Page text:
Posted by: climatewonk | December 2, 2009

Climate Gate Post 2 — The Hockey Stick

Our last episode ended with a retired minerals consultant/consultant to big oil and his sidekick, economics professor and fellow at the right-wing think tank The Fraser Institute, getting all hot under the collar about a graph adapted from an article by Mann, Bradley and Hughes (1998) used in the TAR: the infamous “Hockey Stick”:

They lamented the absence of the medieval warm period. To them, it contradicted an older less precise (by a long shot) graphic used in the First IPCC Assessment report.

In 2003, McIntyre and McKittrick published an article that challenged the methods and findings of the MBH(* paper used in the TAR.

From the paper:

The particular “hockey stick” shape derived in the MBH98 proxy construction – a temperature index that decreases slightly between the early 15th century and early 20th century and then increases dramatically up to 1980 — is primarily an artefact of poor data handling, obsolete data and incorrect calculation of principal components.

Note that the article was not published in a peer-reviewed journal listed in the JCR – Journal Citation Reports.

In response, Mann, Bradley and Hughes published a corrigendum in Nature, a very well-recognized science journal.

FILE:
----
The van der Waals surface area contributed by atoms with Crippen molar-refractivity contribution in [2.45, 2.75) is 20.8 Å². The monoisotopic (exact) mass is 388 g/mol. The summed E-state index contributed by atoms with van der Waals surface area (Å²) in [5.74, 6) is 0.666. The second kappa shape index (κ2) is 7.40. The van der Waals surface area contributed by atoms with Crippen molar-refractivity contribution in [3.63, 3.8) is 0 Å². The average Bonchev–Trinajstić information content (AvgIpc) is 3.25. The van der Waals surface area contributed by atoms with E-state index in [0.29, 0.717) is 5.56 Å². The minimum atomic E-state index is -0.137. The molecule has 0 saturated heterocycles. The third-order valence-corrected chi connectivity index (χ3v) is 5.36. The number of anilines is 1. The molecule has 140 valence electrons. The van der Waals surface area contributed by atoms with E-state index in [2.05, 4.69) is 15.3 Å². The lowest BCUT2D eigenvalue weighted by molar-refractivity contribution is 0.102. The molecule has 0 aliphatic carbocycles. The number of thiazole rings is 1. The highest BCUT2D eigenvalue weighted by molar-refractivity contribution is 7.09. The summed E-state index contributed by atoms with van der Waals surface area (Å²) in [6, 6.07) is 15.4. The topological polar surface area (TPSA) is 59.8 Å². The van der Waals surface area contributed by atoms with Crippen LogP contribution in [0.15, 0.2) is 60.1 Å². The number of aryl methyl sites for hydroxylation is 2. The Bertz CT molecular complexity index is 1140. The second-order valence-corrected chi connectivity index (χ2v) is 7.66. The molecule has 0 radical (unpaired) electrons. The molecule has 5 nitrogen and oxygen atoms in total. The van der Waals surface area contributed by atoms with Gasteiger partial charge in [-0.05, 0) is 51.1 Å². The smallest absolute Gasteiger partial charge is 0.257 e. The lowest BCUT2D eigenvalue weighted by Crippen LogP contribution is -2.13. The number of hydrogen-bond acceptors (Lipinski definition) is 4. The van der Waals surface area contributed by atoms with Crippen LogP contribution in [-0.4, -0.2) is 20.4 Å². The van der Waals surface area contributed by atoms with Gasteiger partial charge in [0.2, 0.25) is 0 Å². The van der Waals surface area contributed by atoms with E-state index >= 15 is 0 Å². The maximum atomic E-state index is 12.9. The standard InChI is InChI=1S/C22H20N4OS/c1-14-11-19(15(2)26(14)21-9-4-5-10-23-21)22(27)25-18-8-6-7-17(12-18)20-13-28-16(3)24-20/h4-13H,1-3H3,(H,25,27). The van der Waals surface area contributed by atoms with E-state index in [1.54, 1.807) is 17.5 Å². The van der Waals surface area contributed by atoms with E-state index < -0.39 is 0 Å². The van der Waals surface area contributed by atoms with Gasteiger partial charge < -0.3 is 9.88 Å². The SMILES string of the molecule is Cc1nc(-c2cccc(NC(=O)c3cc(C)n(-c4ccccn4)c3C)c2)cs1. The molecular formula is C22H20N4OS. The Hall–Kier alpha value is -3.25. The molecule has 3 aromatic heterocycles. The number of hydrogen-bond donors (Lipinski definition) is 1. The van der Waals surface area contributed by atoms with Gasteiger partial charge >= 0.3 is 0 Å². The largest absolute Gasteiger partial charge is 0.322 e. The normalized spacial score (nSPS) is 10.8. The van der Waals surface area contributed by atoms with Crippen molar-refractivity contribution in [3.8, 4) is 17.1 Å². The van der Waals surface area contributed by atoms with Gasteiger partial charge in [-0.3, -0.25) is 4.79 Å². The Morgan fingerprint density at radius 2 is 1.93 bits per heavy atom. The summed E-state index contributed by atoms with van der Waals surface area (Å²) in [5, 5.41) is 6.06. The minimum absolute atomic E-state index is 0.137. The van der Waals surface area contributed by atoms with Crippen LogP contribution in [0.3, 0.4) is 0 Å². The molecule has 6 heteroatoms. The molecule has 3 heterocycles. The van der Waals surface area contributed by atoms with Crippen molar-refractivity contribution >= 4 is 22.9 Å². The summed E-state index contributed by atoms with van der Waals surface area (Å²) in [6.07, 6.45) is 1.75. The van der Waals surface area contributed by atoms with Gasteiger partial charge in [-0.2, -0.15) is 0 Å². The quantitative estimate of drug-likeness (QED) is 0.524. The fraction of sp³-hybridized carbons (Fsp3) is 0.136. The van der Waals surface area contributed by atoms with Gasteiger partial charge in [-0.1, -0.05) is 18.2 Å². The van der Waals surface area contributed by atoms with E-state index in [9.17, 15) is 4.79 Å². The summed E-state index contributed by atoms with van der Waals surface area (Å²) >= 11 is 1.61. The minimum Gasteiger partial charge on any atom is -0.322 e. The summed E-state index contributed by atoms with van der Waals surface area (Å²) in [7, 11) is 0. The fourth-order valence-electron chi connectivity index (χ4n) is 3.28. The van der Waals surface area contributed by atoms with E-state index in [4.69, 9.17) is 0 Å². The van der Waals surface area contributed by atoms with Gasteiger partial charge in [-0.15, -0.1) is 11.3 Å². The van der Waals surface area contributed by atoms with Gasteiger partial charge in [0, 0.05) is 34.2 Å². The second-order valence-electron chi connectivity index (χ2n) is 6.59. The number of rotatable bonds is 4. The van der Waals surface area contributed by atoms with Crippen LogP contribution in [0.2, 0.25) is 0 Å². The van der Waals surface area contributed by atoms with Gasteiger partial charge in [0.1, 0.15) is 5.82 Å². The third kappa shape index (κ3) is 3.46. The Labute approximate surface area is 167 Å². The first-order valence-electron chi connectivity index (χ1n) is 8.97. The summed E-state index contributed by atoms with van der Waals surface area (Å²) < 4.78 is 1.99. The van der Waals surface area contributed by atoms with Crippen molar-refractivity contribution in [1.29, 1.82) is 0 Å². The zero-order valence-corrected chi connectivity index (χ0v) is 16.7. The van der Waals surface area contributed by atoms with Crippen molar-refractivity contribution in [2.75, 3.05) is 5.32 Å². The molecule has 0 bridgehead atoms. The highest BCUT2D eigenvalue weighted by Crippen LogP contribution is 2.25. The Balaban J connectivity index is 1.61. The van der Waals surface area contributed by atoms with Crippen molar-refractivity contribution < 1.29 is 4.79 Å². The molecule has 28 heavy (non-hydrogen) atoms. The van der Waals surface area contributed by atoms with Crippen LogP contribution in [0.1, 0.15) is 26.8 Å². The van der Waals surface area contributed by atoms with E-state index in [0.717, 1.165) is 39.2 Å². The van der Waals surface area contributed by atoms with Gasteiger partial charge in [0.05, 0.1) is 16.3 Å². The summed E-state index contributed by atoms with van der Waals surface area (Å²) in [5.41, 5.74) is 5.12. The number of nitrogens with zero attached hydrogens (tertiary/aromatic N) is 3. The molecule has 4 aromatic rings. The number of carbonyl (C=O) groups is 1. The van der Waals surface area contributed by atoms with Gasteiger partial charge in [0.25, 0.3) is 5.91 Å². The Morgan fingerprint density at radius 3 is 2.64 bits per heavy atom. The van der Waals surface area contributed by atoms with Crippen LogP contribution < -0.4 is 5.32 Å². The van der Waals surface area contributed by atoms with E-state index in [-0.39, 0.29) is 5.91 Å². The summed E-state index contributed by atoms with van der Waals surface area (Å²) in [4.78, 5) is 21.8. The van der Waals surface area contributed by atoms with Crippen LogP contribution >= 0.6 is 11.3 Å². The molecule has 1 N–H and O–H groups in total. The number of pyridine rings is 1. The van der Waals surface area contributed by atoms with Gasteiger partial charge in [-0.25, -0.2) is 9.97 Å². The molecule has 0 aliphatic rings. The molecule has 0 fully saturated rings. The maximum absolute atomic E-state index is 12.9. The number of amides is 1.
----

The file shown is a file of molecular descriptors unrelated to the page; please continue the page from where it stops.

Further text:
Next is M&M’s response, published in GRL, “Hockey Sticks, Principal Components and Spurious Significance” in which they critique the use of Principal Components Analysis.

From the article:

“Through Monte Carlo analysis, we show that MBH98 benchmarks for significance of the Reduction of Error (RE) statistic are substantially under-stated and, using a range of cross-validation statistics, we show that the MBH98 15th century reconstruction lacks statistical significance.”

So, we see some back and forth between Mann et. al and others in the climate science community and M&M over the use of certain statistical analysis, PC, to analyze paleoclimate data. Not only did they reject the use of PC analysis, but also the use of a specific set of paleoclimate data, Bristlecone Pines.

More on that in another post.

Advertisements

Leave a Reply

Fill in your details below or click an icon to log in:

WordPress.com Logo

You are commenting using your WordPress.com account. Log Out / Change )

Twitter picture

You are commenting using your Twitter account. Log Out / Change )

Facebook photo

You are commenting using your Facebook account. Log Out / Change )

Google+ photo

You are commenting using your Google+ account. Log Out / Change )

Connecting to %s

Categories

%d bloggers like this: